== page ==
Top 18… Golf scenes in the movies
Golf may be utterly pointless but it has inspired some of the greatest moments in movie history. Or in Caddyshack’s case, the greatest movie in movie history. With the Britsh Open getting underway this week at Royal Lytham & St Annes, Ross McG checks out the best cinematic birdies around. And there’s one for every hole on the golf course.
18. Caddyshack (1980) – The storm
Where else could we start but with Caddyshack, the Jack Nicklaus of golf movies. Bill Murray caddies for the bishop as he plays the round of his life. Until he meets a bolt out of the blue on the final green, that is.
17. The Sweetest Thing (2002)
An awful, awful movie, but watching Jason Bateman and Thomas Jane drill balls at the guy in the ball-collecting truck on the driving range is always fun.
16. Jackass: The Movie (2002)
What would you do if Johnny Knoxville and co kept blowing an air-horn as you were teeing off? Tee-off into them? Yep, that’s what this guy does.
15. Tin Cup (1996) – The 7-iron bet
Never mess with Don Johnson. Kevin Costner learns that to his cost in this wager from the best golfing movie to come out in 1996. Seriously, there are loads of them.
14. Goldfinger (1964)
Goldfinger? They should have called this movie, ‘Golf-finger’. See what I did there? All Bond seems to do in this film is get kidnapped then play flipping golf. Great golf hat, though.
13. Happy Gilmore (1996)
Adam Sandler’s foray on to the golf course is hit and miss, but Bob Barker definitely hits the spot in this scene. And Sandler’s face.
12. I Love You, Man (2009)
Never, ever take a girl on a golf trip. Not even Tiger Woods would do that.
11. The Aviator (2004)
Katharine Hepburn (Cate Blanchett) gives Howard Hughes (Leonardo DiCaprio) a lesson in putting. Whenever she shuts her mouth, that is. How can you play golf with her yammering all the time?
10. The Van (1996)
Some more earthy golf in this scene, as Colm Meaney gets sweary round the local pitch n’ putt.
9. Swingers (1996)
Ron Livingston and Jon Favreau talk Goofy and girls on their local golf course. The way they add up their scores at the end is genius.
8. Get Smart (2008)
Some more driving range fun, this time with Steve Carrell and the brilliant Alan Arkin. ‘Were you thinking, “Holy s**t, holy s**t, a swordfish almost went through my head”?’
7. Sideways (2004)
A sure-fire sign you’ve hit middle age? You start to enjoy the movie Sideways. Yep, I’m there, but I’m glad I’m not on the golf course with Paul Giamatti. That guy gets angry.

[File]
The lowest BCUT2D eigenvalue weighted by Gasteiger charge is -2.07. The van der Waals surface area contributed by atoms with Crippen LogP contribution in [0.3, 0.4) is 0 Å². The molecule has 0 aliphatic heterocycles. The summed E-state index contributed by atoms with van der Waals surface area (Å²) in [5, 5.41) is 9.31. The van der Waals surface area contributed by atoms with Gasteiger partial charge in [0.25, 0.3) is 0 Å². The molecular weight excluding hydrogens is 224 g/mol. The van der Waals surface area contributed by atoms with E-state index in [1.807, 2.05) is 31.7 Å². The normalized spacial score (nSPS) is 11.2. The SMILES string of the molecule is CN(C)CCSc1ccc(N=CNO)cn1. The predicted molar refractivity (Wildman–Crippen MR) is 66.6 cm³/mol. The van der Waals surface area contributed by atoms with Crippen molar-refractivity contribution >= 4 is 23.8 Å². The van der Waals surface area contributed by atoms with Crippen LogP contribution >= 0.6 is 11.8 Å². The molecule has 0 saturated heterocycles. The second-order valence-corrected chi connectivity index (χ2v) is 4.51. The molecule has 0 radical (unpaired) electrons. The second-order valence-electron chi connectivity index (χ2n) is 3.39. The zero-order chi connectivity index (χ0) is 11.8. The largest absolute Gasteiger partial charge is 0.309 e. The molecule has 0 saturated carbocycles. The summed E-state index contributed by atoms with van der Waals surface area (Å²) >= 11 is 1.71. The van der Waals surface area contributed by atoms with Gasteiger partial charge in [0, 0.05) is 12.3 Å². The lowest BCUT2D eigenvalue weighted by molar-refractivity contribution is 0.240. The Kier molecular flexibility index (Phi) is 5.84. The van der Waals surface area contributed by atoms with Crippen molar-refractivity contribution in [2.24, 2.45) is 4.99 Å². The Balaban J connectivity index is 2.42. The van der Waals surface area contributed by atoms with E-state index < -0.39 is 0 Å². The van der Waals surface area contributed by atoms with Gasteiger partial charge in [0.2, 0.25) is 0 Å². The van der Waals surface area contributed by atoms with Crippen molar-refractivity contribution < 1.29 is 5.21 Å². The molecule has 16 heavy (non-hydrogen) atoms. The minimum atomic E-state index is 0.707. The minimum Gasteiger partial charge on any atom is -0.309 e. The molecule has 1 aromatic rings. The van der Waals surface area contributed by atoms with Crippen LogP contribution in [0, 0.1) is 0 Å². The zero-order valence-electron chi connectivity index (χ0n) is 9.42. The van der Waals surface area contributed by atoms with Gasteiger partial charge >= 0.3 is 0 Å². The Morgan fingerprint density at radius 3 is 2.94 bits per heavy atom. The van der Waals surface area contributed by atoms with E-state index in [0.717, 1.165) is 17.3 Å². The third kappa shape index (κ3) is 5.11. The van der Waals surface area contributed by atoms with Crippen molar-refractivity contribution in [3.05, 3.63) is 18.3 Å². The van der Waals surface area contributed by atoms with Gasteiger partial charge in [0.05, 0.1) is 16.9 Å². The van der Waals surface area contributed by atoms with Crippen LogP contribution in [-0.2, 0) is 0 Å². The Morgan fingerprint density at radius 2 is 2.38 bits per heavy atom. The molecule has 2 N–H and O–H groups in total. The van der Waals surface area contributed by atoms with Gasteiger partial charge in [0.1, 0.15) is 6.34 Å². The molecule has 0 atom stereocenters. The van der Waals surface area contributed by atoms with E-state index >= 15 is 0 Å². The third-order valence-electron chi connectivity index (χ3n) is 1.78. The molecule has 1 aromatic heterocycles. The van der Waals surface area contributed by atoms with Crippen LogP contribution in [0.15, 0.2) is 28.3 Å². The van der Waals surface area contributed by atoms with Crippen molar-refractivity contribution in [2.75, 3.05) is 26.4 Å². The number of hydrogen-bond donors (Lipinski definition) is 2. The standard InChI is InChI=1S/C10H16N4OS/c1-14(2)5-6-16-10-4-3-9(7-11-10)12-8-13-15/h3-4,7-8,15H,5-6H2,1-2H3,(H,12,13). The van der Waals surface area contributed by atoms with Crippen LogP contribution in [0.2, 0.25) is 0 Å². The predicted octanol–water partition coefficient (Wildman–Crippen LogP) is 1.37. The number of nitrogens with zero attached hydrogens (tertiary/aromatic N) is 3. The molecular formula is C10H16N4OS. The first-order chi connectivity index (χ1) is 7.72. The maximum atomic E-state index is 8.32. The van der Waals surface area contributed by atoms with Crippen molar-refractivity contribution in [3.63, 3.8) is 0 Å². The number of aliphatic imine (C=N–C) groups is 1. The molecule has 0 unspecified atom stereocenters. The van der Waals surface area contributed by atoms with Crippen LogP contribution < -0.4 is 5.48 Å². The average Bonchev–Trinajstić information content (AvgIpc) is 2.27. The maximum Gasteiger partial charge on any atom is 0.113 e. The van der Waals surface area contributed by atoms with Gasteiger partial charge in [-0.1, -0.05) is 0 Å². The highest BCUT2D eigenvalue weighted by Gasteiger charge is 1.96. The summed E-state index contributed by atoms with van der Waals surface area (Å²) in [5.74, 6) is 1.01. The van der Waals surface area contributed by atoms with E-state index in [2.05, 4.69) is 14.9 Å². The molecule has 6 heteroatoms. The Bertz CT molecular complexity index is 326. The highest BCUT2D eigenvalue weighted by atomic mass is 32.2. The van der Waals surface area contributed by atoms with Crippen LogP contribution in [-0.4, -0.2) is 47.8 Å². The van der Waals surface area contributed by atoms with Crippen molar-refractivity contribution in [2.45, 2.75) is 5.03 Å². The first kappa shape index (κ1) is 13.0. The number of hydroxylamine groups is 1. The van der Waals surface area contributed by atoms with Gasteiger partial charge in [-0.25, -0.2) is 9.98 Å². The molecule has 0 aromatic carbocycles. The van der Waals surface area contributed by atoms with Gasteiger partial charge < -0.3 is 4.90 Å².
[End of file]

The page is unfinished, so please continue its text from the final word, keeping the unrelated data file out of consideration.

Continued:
6. Lost In Translation (2003)
Bill Murray on the tee again, this time in Japan. I don’t really see what all the fuss with Sofia Coppola’s film is about, but this is a beautiful minute of cinema.
5. Navy Seals (1990)
This is just ridiculous. Charlie Sheen and the boys making the beach volleyball scene from Top Gun look positively heterosexual. With Jon Bon Jovi butchering Thin Lizzy in the background. It is so awful it’s great.
4. Carefree (1938)
Fred Astaire doesn’t need Jon Bon Jovi to pull off a great golf scene. All he needs are his feet.
3. Falling Down (1993)
It’s often forgotten how great an actor Michael Douglas is. Falling Down is his finest hour and here he sums up the utter futility of golf. With a shotgun.
2. Caddyshack (1980) – ‘So let’s dance!’
Not so much a movie as a collection of hilariously pointless, unconnected scenes thrown together in one running time, Caddyshack also made Rodney Dangerfield look funny. Here he shows off his dance moves. This is what we need to see more of from Rory McIlroy.
1. Tin Cup (1996) – ‘I can make it across.’
Costner’s Roy McAvoy (hmmm… whose name does that remind you of?) goes for broke at the US Open. Up there with Robert Redford hitting a baseball into that lighting rig in The Natural as one of the best sports movie endings ever
Special 19th hole award:
Pitch ‘n’ Putt with Beckett ‘n’ Joyce (2001)
What would happen if Samuel Beckett and James Joyce played a game of golf? It would be the funniest thing ever, that’s what. ‘No, not a Milky way, you arse, a Topic!’
WHAT IS YOUR FAVOURITE GOLF MOVIE SCENE?